Effects of the Eruption. 


ceivable violence and velocity to an immense height ; 
it gave a grand idea of the power that was still in 
miction ia the fiery caverns below. 

Immense injuiy has been done by this eruption, 
^nd much more would have been done had not the 
lava flowed to a great extent over that of 1868. 
Still the streams ran through Massa di Somma, San 
Sebastiano, and other villages scattered about the 
country, overwhelming fields, woods, vineyards, and 
houses. The ashes, too, have not only destroyed 
this year's crops, but killed both vines and fruit 
trees, so that altogether it has been most disastrous, 
Vesuvius was involved in vapour and ashes till far 
on ia May, and one afternoon at sunset, when all 
below was in shade, and only a few silvery threads of 
steam were visible, a column of the most beautiful 
crimson colom- rose from the crater, and floated in 
the am Many of the small craters still smoked, 
one c[uite at the base of the cone, which is a good 
deal changed — it is lower, the small northern cone 
has disappeared, and part of the walls of the crater 
have fallen in, and there is a fissure in them through 
which smoke or vapour is occasionally emitted. 

On the 1st June we retm^ned to Sorrento, this 
time to a pretty and cheerful apartment close to the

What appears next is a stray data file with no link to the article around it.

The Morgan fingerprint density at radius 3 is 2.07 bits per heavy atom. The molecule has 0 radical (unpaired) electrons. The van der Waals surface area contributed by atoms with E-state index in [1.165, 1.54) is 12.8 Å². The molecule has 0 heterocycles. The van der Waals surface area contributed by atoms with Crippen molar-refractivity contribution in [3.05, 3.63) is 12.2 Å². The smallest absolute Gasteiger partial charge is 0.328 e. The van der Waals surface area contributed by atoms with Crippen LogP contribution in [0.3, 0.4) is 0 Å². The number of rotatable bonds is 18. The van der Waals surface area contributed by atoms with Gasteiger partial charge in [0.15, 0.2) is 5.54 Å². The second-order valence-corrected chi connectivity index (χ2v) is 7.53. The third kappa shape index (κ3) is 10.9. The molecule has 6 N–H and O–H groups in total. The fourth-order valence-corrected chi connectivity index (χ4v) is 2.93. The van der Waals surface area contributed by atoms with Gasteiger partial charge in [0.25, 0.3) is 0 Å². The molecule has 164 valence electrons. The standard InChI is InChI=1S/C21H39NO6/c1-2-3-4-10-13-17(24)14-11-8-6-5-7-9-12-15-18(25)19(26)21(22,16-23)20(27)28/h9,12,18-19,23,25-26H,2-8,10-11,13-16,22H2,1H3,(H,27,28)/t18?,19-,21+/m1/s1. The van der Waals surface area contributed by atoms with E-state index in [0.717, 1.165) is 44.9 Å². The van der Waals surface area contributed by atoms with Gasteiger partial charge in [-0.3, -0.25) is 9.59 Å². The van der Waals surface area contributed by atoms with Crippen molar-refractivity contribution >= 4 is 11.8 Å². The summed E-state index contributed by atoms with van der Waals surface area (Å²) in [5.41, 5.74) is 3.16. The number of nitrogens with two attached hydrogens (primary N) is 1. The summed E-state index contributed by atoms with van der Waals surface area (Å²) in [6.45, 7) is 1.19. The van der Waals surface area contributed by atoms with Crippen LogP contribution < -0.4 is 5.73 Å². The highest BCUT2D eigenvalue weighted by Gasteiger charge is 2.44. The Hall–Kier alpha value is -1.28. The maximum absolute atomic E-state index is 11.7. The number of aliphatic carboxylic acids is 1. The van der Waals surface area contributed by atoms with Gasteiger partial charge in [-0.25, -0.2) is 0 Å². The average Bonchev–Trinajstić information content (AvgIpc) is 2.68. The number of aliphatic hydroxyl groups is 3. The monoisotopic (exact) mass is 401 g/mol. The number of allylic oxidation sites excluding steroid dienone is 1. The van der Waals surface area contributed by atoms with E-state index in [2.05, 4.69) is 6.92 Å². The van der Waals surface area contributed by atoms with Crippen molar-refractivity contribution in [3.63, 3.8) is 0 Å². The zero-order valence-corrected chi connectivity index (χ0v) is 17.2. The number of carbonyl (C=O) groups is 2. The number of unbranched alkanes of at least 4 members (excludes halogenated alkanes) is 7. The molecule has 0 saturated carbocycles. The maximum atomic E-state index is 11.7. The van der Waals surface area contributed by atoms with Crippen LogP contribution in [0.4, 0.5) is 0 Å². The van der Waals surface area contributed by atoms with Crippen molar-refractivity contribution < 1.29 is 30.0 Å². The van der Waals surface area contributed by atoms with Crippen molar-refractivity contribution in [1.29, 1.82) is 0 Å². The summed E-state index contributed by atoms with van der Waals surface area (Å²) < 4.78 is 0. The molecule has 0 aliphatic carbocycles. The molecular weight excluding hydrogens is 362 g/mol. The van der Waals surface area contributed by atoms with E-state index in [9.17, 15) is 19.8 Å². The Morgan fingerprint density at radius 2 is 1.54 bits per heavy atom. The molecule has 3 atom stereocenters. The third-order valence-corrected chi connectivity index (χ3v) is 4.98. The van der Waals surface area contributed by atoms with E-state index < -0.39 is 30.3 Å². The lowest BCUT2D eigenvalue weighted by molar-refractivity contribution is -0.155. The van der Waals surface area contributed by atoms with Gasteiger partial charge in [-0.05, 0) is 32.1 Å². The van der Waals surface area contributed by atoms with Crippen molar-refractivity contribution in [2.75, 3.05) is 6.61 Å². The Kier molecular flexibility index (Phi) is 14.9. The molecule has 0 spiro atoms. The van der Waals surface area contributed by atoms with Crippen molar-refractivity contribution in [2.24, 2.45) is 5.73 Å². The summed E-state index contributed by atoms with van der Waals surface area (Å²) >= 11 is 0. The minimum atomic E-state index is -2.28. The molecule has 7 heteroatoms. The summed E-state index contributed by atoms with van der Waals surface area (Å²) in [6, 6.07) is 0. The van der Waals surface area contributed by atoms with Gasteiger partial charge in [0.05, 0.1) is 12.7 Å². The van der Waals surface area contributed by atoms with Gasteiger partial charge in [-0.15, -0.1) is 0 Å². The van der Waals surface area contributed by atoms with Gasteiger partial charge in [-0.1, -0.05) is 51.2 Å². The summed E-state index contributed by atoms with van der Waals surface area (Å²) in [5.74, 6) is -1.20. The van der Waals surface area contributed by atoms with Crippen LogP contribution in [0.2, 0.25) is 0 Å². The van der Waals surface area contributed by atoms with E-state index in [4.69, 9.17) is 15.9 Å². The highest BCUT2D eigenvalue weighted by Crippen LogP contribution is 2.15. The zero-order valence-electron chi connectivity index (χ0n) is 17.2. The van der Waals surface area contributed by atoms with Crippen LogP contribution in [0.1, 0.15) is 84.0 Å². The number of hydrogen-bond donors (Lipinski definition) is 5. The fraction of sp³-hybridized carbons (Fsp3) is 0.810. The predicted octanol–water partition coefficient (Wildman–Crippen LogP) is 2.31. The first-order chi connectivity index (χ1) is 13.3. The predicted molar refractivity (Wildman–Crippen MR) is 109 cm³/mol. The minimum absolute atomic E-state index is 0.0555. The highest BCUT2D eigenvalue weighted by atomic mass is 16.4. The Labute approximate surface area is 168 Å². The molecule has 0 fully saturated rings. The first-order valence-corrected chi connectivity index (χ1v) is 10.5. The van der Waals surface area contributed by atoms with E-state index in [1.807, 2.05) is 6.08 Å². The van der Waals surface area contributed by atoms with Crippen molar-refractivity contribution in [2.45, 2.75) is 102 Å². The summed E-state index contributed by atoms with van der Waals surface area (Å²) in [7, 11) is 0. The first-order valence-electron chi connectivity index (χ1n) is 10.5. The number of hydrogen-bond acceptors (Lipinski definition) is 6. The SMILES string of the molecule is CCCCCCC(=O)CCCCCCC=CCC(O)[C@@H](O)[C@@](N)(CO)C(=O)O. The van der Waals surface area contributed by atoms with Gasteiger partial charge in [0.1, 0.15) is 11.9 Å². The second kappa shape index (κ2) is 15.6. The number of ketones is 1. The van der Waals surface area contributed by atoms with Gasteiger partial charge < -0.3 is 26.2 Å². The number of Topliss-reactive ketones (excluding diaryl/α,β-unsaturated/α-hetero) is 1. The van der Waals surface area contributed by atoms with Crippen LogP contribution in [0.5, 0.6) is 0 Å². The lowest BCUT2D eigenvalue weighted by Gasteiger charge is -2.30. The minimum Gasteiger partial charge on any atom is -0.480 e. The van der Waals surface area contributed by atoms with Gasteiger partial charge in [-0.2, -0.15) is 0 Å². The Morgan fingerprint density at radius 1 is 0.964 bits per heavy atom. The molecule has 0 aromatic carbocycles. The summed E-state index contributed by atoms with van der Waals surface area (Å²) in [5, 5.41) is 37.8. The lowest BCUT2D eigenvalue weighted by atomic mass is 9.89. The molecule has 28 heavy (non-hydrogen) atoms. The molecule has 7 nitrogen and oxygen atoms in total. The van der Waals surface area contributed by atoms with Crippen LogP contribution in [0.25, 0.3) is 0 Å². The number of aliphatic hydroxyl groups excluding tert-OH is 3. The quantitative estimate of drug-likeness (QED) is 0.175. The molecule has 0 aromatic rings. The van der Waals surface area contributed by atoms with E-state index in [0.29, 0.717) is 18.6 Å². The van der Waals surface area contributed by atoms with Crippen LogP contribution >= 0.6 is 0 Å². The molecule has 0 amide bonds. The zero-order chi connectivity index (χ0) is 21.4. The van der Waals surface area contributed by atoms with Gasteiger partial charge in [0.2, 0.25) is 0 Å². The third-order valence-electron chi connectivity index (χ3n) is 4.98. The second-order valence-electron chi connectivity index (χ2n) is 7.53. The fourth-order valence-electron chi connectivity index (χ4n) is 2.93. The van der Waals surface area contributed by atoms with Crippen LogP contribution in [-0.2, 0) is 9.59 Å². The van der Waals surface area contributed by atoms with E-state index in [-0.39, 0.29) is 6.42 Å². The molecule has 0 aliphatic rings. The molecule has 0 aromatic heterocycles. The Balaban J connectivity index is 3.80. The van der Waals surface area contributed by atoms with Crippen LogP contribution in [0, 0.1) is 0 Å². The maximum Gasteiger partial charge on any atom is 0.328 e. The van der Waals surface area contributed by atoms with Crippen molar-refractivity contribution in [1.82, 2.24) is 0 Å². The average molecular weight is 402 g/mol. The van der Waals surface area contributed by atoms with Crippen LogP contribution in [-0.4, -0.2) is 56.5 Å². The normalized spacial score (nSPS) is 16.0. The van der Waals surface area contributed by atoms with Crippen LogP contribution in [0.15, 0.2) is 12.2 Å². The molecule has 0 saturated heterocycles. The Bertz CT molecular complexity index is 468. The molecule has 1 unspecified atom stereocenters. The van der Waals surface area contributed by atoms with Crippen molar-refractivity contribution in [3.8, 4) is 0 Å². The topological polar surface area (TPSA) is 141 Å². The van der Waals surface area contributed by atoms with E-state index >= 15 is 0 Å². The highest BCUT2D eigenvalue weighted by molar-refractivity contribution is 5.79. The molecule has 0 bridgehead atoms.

sea, where I led very much the same pleasant life as 


Mary Somerville. 

tlie year before — ^busy in tlie morning witli my own 
studies, and passing the rest of the day on the 
terrace with my daughters, who brought me beauti- 
ful wiki flowers from their excm^sions over the 
country. Many of the flowers they brought were 
new to me, and it is a curious fact that some plants 
which did not grow in this part of the country a 
few years ago are now quite common. Amongst 
others, the Trachelium coeruleum, a pretty wall-plant, 
native of Calabria, and formerly unknown here, 
now clothes many an old wall near Naples, and at 
Sorrento. The ferns are extremely beautiful here. 
Besides those common to England, thePteris cretica 
grows luxuriantly in the damp ravines, as well as 
that most beautiful of European ferns, the Wood- 
wardia radicans, whose fronds are often more than 
six feet long. The inhabitants of Sorrento are very 
superior to the Neapolitans, both in looks and 
character ; they are cleanly, honest, less cruel to 
animals, and have pleasant manners — neither too 
familiar nor cringing. As the road between Sor- 
rento and Castellamare was impassable, owing to 
the fall of immense masses of rock from the clifis 
above it, we crossed over in the steamer with 
our servants and our pet birds, for I now have 
a beautiful long-tailed parroquet called Smeraldo, 
who is my constant companion and is very familiar 

Protection of Birds. 


And here I must mention how much I was pleased 
to hear that Mr. Herbert, M.P., has brought in a 
bill to protect land birds, which has been passed in 
Parliament ; but I am grieved to find that " The 
lark Avhich at Heaven's gate sings " is thought un- 
worthy of man's protection. Among the numerous 
plans for the education of the young, let us hope 
that mercy may be taught as a part of religion. 
^ ^ •it 

Though far advanced in years, I take as lively an 
interest as ever in passing events. I regret that I 
shall not live to know the result of the expedition to